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post #36 of 74

Quote:

Originally Posted by Amy83 View Post
Also, I've heard a lot about brining, both here and on other sites, but never anything specific. Do you have any links to articles that discuss the whys and hows of brining, specifically how much water & salt to use and how long to brine?

 

Thanks!



www.cooksillustrated.com has some worthwhile simple articles on brines and brining. You can get two weeks free access to the site but it still requires a credit card that they'll charge if you don't cancel the subscription before the two weeks are up. If you go this route, search on Corned Beef, Roast Turkey, Roast Chicken, Fried Chicken, Pork Loin, Pork Tenderloin and injection. That will cover the articles and recipes and techniques that I remember them discussing. There's probably some others as well.

 

There are different kinds of brines for different purposes.

 

Cured meats like hams or corned beef are brined longer and in stronger brines than you would for a roasted fowl.  For larger cuts like a turkey or a pork shoulder, most people brine for 8-12 hours (overnight) in a lighter strength brine.

 

Cook's Illustrated also uses a high strength short time brine for chickens, only an hour. 

 

Brine ingredients are primarily salt and sugar. Salt adds seasoned flavor to the meat and denatures protein creating a dam of sorts that helps hold the extra moisture in the meat.  Sugar is used to balance the added salt flavors. Plenty of other ingredients are added for flavor purposes, but the brine action is mostly about the salt and its effects.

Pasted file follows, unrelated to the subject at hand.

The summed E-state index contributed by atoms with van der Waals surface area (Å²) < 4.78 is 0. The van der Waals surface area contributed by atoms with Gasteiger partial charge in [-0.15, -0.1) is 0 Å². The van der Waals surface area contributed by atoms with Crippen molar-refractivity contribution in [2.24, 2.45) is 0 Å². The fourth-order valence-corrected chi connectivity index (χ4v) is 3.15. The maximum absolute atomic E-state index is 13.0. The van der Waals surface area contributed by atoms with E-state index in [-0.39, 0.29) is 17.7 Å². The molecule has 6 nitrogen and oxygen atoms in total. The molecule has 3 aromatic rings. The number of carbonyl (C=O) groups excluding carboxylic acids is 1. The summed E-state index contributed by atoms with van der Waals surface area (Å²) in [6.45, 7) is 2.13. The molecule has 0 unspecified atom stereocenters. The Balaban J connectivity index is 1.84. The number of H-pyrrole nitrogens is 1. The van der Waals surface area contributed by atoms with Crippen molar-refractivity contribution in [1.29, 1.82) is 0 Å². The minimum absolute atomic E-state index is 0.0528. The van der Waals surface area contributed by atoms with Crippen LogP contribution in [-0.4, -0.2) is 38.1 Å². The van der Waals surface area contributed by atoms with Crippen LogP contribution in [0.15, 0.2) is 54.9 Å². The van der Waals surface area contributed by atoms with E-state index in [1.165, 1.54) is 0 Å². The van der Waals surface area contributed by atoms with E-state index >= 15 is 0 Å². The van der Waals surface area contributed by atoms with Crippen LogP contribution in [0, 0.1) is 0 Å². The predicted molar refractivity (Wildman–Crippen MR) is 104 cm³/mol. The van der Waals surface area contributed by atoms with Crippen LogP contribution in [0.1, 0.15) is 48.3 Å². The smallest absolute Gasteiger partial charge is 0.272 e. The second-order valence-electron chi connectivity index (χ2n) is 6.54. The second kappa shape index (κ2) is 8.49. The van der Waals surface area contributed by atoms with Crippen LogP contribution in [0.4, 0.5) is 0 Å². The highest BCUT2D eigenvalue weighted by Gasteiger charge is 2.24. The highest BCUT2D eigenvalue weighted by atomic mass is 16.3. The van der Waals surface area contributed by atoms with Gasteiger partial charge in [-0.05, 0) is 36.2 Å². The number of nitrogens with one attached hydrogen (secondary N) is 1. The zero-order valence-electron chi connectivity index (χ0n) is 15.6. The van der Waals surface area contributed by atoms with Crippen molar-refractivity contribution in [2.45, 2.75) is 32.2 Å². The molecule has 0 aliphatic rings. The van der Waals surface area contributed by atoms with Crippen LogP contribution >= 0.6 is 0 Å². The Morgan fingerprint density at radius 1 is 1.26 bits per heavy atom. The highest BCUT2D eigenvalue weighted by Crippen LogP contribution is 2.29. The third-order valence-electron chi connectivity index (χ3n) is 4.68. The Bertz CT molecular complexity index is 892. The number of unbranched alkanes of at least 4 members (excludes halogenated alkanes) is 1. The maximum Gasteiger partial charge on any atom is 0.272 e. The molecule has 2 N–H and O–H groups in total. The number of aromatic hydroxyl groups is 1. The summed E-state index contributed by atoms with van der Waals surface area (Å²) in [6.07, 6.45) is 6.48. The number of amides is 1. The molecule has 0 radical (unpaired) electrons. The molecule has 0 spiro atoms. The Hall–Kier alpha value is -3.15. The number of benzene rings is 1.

Kosher poultry, treated with salt as part of the slaughtering process has many of the same benefits as brined poultry. You should give that a try and see what you think as well. The salt treatment for koshering is simpler than brining and changes the meat less letting it be more of what it is itself rather than what you added via the brine.

 

You should also look into injection, a sort of cross between a shortcut brine and internal marinade.

 

 

 

 

 

post #37 of 74

I'll give that a shot the next time I do a whole bird.  When I'm roasting chicken parts however I like to glue the skin on with transglutaminase and sandwiching butter in there would disturb that bond.  Its a technique we'd use at the restaurant to solve that "first bite" problem where the whole skin comes off with the first bite.  It was important to the chef that nobody ever looked unsexy while trying to eat our food.

post #38 of 74

I rarely deal with parts, other than when pan-frying breasts, so that's not a problem for me. When roasting or grilling whole birds I usually butterfly them, dry them well, then do the butter-under-the-skin thing.